Increase the value of your homefjpinvestment
A continued goal for any homeowner is to increase the value of your home. But what is the best way to achieve this, and what if the most cost effective way? You may also ask if it wise to renovate before selling. To help answer these questions and achieve your future ideal home, weigh up and consider increasing the value of your current home with these tried and tested strategies.
Consider converting your cellar
Converting a cellar into a living space can increase a home’s worth by up to 25%.
It may be surprising, but converting your cellar is one of the easiest home modifications to do since it constitutes a ‘change of use’ for planning requirements. Consequently, planning permission is not required. For structural modifications, though, you’ll need to consult with your local planning officer for listed buildings.
Not having a cellar doesn’t necessarily mean you cannot consider this as an option for increasing your home’s value, but, understand that constructing a basement requires the expertise of professionals in excavation, structural engineering, and waterproofing. If you still want to consider it, get the appropriate team in place from the outset to avoid future difficulties and costs.
Turn a single house into flats
Flat conversions are common in hotspots like London, Manchester and Birmingham where flats are highly sought after and easy to rent. Hence, it is possible to optimise rental revenue in the near term, and profit long-term on the sale by dividing a property into different units.
Make sure there’s a market for apartments in your location before work commences. If, say, three-bedroom houses aren’t selling, but smaller apartments are, a conversion might be a viable alternative.
Turn your garage into a home office or living area
Converting a garage into a living area or office space is a logical option if you don’t have a car in it to increase the value of your home.
Make sure the garage can be converted, and check whether you require planning permission before starting. It’s common for most garage conversions to be approved development, so you won’t require planning permission, but be sure to check with your local planning authorities first.
In order to maintain structural soundness, garage conversions are always subject to building codes and regulations. You may either utilise the building control department of your local council or hire an independent inspector who will make numerous visits during the conversion process to ensure that critical aspects conform with requirements. This will include things such as the walls and drainage.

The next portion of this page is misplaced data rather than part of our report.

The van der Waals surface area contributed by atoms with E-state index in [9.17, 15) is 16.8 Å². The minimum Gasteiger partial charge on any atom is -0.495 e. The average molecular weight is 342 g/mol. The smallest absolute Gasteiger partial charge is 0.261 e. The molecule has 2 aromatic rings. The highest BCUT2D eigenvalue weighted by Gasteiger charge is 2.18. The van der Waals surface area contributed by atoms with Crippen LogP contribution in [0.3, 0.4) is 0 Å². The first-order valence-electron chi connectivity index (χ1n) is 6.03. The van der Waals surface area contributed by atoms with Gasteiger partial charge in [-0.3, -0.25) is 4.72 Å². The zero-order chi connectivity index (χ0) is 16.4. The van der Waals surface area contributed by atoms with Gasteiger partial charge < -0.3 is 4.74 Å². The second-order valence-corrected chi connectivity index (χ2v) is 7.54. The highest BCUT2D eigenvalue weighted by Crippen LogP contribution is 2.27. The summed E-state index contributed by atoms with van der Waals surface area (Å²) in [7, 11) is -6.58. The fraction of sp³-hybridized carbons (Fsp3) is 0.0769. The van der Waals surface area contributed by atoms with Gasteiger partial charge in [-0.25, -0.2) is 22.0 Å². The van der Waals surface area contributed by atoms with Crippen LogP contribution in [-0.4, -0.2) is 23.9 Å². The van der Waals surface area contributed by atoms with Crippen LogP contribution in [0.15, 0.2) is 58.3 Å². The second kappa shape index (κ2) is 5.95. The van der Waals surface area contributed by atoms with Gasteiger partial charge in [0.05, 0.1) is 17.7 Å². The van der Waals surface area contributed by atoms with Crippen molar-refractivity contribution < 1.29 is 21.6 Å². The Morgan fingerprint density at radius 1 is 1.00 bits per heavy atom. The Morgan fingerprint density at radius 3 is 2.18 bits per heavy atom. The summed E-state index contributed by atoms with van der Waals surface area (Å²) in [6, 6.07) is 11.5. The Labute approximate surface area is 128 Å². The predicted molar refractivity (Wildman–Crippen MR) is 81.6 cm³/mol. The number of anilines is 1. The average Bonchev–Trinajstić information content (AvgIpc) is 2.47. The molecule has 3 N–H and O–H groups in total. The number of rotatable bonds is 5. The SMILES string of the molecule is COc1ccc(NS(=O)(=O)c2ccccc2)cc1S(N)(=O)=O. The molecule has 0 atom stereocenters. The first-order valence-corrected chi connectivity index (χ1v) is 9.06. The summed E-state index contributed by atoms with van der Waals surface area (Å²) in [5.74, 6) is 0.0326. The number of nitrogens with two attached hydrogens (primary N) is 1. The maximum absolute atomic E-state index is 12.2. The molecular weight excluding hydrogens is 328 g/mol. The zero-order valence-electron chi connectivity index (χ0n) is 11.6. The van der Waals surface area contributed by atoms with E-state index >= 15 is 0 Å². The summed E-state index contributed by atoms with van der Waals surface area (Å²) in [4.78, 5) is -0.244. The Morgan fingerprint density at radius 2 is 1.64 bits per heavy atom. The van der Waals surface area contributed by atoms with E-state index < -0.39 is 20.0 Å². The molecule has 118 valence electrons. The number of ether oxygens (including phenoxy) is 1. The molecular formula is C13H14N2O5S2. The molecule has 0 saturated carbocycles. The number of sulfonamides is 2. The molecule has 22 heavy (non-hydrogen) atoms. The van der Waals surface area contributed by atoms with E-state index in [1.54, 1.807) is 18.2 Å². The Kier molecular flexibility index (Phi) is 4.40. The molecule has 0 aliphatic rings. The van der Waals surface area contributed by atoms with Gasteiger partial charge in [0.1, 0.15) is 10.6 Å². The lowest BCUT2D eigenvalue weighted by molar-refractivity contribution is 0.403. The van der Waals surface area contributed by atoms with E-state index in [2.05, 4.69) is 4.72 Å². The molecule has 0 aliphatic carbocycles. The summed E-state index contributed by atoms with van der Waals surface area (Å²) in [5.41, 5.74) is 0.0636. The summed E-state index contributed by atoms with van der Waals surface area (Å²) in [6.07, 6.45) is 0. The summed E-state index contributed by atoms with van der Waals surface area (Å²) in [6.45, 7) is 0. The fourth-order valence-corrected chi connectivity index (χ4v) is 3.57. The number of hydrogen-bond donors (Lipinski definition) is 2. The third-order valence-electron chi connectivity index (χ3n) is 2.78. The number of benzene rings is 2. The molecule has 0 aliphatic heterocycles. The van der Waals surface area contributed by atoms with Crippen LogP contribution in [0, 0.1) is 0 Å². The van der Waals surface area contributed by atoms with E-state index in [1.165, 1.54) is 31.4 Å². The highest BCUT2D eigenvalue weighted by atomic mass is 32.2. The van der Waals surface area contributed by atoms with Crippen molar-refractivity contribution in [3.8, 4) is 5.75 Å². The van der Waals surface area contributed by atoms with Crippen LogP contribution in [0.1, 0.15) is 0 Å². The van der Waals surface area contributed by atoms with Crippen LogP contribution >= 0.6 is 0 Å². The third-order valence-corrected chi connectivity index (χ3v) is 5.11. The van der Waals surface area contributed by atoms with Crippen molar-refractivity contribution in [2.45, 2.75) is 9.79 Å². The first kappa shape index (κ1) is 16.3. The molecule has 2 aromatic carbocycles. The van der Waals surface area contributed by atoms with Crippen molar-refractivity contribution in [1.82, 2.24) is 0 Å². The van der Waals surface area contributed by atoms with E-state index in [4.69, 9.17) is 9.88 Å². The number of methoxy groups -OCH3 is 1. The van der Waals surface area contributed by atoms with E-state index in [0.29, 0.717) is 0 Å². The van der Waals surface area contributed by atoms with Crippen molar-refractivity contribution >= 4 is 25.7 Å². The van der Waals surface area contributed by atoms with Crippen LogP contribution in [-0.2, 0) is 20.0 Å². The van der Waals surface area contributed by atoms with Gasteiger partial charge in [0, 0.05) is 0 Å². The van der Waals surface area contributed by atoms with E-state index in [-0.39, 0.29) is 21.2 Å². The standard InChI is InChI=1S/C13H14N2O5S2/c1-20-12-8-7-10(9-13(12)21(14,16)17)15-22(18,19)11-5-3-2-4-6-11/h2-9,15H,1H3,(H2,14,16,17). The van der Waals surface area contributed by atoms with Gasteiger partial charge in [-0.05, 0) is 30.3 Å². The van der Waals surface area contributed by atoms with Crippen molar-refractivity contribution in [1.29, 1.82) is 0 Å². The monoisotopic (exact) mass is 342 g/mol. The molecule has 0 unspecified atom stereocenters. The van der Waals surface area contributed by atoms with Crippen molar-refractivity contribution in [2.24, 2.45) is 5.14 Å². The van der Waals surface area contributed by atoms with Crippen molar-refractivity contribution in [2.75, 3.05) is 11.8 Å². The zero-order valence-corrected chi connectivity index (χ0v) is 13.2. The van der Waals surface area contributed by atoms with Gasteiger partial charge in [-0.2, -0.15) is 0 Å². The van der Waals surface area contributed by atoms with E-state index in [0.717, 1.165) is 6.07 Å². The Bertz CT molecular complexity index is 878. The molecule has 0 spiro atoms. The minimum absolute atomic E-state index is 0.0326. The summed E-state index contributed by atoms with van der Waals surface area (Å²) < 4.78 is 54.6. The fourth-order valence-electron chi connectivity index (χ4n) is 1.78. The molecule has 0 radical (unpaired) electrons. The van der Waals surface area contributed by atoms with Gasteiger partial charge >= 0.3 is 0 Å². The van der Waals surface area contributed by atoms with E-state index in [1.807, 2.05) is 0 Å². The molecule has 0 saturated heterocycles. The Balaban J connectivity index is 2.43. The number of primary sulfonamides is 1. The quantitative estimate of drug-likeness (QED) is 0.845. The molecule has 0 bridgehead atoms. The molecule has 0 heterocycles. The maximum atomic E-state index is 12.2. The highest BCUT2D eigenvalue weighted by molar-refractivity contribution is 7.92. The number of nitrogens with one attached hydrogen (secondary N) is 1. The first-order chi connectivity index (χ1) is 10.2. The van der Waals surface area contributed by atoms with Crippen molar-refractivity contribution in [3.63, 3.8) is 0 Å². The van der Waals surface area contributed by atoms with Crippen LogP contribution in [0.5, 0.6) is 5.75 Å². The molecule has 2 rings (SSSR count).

In a standard terraced or semi-detached house, a side return is a shallow alley that runs alongside the kitchen. In addition to gaining significant space, extending your kitchen into the side return and the entire width of the remainder of your home may improve the design.
In most cases, a single-story side-return extension is considered a permissible development, as long as specific restrictions and requirements are met. This means it cannot be higher than four metres and broader than half the previous property.
You must adhere to the building rules. The local building department or an authorised independent inspector will check your work at crucial phases of construction. You’ll receive a completion certificate after your extension is complete and considered to conform with the rules.
Add a bedroom by converting your attic space
In particular, if it’s an attic conversion with an en-suite bathroom, an extra bedroom may increase the vale of a home by up to 15 per cent. To avoid any mishaps or disappointments, a professional architect or builder should be consulted before beginning any attic conversion project.
The sorts of conversions offered must be understood before you begin the planning process. Roof light conversions need the least amount of structural work and are thus the most cost-effective, while mansard conversions are more expensive. Roof slopes are replaced with a new structure that has steeper sides and a nearly flat roof.
The bulk of attic conversions do not require planning approval, save for those including mansards, which do require planning permission. In some cases, you’ll require planning approval if you wish to expand your roof area by more than 50m3 (40m3 for terraced housing).
Conservatories are a great way to increase living space
A conservatory is a great way to enjoy the natural world and increase the value of your home. Decide if a traditional or contemporary design is most suited for your house and lifestyle before you begin.
Glass will make up the largest portion of your conservatory, so be sure to consider all of your alternatives. Even though double-glazing is the lowest level allowed by building codes, there are a variety of glazing alternatives available, including solar control and self-cleaning glass. Of course, cost will also be a major factor.
There are additional frame selections to consider. The material you pick will have a significant impact on the performance and longevity of your conservatory. Look at what’s available on the market and seek professional opinions. Consider asking others about their choices, and the pros and cons of what they bought.
Conservatories are deemed a permissible development as long as they meet certain restrictions and requirements. However, remember that building regulations are a distinct issue and must be addressed. Although a majority of conservatories are exempt, you may be required to submit an application in certain instances. A conservatory’s energy efficiency must be shown, for example, if you plan on removing its doors or walls from the home.